Container demo: OpenVPN L3 with NAT

This container demo shows how to run a OpenVPN L3 client with NAT in a container. The goal is:

  • connect an OpenVPN server with a given config file

  • NAT all traffic from the LAN interface through that OpenVPN server

Where to find the source OCI image

The source image this demo is based on can be found on dockerhub: dperson/openvpn-client

The final image this demo uses is: uwcloud/openvpn

It’s available for these platforms:

  • amd64

  • armhf

  • arm64

Step #1: Importing the image

The following mutation will import the image and:

  • dynamically assign a /24 for each container instance

  • versions increase automatically (if the version parameter is not passed in node_service_input)

mutation import_openvpn_l3 {
    input: {
      customer_id: "102e88a2-86cf-4a2d-8712-99e8e652db48"
      node_service_input: {
        container_image: "openvpn-l3"
        name: "openvpn-l3"
        apikey_roles: []
        wipe_on_update: false
        environment_variables: [{key: "OTHER_ARGS", value: "--up / --down /"}]
        access_gpsd_enabled: false
        network_config: {
          lan_configure_network: dhcp
          access_interfaces: {
            name: "eth1"
            label: "lan"
          access_provided_subnet: ""
          dhcp_range_template: ""
          dhcp_lease_time_seconds: 600
          wan_configure_network: allocated
          wan_dns_override: []
      image_sources: [
          arch: amd64
          image_reference: "uwcloud/openvpn:0.1"
          arch: armhf
          image_reference: "uwcloud/openvpn:0.1"
          arch: arm64
          image_reference: "uwcloud/openvpn:0.1"
      metadata: {
        memory_limit_mb: 100

Checking job status

This query allows you to check the job status with the job IDs received from the import mutation.

query job_status {
  DM_get_node_service_import_jobs(ids: ["44f68578-52c7-49dd-8c12-ccdd275ef123",
      "4393a8d0-3621-4d37-a9e2-edc2b4c1a125"]) {

The output will show the state (in_progress, ok, failed) and a log of what happened after the import job is done.

Step #2: Configuring it on a device

Adding a container to a device can be done very quickly:

  • create a network uplink for the container (NAT or CloudLink)

    • for reliable aggregated uplinks across multiple modems or ethernets you could select CloudLink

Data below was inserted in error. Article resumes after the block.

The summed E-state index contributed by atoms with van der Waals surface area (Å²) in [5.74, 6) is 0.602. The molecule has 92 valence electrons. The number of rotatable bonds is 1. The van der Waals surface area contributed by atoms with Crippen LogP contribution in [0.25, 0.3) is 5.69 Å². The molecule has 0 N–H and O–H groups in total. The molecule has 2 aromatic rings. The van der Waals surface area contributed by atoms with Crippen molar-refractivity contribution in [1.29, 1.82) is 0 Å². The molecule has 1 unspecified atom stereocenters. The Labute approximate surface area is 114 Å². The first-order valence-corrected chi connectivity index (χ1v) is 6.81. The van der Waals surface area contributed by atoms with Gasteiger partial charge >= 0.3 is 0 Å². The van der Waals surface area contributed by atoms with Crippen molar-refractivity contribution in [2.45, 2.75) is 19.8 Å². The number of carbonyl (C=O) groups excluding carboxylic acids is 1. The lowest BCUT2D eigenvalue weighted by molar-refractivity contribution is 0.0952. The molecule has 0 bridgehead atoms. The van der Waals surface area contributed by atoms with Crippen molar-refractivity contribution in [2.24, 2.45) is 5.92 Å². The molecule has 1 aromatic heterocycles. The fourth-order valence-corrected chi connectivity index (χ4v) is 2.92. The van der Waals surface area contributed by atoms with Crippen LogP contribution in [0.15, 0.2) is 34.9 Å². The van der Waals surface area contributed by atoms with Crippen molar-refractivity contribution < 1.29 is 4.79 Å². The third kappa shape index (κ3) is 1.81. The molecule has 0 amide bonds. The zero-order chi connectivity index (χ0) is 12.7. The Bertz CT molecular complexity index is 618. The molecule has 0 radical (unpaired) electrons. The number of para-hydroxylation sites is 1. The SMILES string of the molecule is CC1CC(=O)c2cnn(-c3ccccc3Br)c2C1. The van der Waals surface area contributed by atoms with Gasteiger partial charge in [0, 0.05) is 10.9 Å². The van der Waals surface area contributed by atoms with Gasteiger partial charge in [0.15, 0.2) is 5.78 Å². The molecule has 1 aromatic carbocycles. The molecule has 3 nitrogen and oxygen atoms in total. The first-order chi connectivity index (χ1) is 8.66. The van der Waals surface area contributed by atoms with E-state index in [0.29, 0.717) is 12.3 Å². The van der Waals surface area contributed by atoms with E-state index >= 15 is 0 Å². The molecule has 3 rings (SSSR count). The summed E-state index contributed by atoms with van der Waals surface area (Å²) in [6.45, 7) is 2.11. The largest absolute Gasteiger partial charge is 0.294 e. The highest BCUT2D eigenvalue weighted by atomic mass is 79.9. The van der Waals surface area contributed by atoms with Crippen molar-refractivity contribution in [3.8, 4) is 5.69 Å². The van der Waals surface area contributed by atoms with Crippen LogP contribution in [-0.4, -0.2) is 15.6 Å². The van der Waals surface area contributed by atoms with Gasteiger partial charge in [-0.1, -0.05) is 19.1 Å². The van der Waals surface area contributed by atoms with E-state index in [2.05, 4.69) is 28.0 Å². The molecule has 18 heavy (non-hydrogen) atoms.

• attach the container to that uplink

  • optionally attach a LAN side to that container

    • since we passed the dhcp value to the lan_configure_network option above, an automatically configured dhcp server will be available on the LAN side

    • you can connect any device on that LAN port to access the OpenVPN tunnel in the container

Step #3: Configuring your OpenVPN config for the container instance

For example the OpenVPN could look like this:

proto udp
remote server-ip-or-host 1194
dev tun
resolv-retry infinite
remote-cert-tls server
verify-x509-name server_aaaaaxz8 name
auth SHA256
cipher AES-128-GCM
tls-version-min 1.2
ignore-unknown-option block-outside-dns
setenv opt block-outside-dns # Prevent Windows 10 DNS leak
verb 3

In order to use that configuration file, it needs to be mounted at /vpn/vpn.conf. In order to do so, we need to first convert that file into base64. You can use any tool you find suitable for this, and we recommend this process.

E.g. your config file is stored under client1.ovpn

You can use command line openssl to do the conversion:

openssl base64 -A -in client1.ovpn

The output of this command is a base64 encoded file content. In order to mount this file content in the container, you can use this mutation (requires the node service instance ID of the configured container from the UI):

mutation set_openvpn_conf_client1 {
    id: "tp1i814maabb"
    config_mounts: [
      { mount_path: "/vpn/vpn.conf", mode: 256, value_base64: "INSERT THE BASE64 FILE CONTENT HERE" }


Node service instance ID This is the alpha numeric ID shown on top of the container instance box when a container has been configured for a device:

Using the OpenVPN L3 connection

You can connect your computer or a wireless access point bridged to that LAN port and then you will automatically get an IP address from the DHCP server.

As soon as the container has connected to the OpenVPN server you can surf the internet through that server.

Server setup

Setting this up on the server-side is very simple, e.g. using the following project this can be set up in an arbitrary VM in less than 10 minutes: